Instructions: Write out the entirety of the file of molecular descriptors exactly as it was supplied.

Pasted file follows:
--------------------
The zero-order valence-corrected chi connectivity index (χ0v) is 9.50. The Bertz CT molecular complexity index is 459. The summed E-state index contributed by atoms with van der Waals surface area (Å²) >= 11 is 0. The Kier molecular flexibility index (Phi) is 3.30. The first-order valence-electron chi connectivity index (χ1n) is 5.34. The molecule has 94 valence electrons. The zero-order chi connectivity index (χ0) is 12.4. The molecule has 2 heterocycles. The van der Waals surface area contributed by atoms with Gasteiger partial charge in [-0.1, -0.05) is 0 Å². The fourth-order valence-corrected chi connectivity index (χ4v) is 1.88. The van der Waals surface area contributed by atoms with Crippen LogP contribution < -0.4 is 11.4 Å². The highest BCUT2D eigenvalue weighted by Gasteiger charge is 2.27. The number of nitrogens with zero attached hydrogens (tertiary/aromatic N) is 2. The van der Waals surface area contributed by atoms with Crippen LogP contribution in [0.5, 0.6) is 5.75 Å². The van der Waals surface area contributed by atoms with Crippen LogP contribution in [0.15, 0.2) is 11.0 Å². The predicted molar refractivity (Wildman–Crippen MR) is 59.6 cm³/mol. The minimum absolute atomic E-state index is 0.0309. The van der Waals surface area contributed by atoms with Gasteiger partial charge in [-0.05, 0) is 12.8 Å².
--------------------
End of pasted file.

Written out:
The zero-order valence-corrected chi connectivity index (χ0v) is 9.50. The Bertz CT molecular complexity index is 459. The summed E-state index contributed by atoms with van der Waals surface area (Å²) >= 11 is 0. The Kier molecular flexibility index (Phi) is 3.30. The first-order valence-electron chi connectivity index (χ1n) is 5.34. The molecule has 94 valence electrons. The zero-order chi connectivity index (χ0) is 12.4. The molecule has 2 heterocycles. The van der Waals surface area contributed by atoms with Gasteiger partial charge in [-0.1, -0.05) is 0 Å². The fourth-order valence-corrected chi connectivity index (χ4v) is 1.88. The van der Waals surface area contributed by atoms with Crippen LogP contribution < -0.4 is 11.4 Å². The highest BCUT2D eigenvalue weighted by Gasteiger charge is 2.27. The number of nitrogens with zero attached hydrogens (tertiary/aromatic N) is 2. The van der Waals surface area contributed by atoms with Crippen LogP contribution in [0.5, 0.6) is 5.75 Å². The van der Waals surface area contributed by atoms with Crippen LogP contribution in [0.15, 0.2) is 11.0 Å². The predicted molar refractivity (Wildman–Crippen MR) is 59.6 cm³/mol. The minimum absolute atomic E-state index is 0.0309. The van der Waals surface area contributed by atoms with Gasteiger partial charge in [-0.05, 0) is 12.8 Å².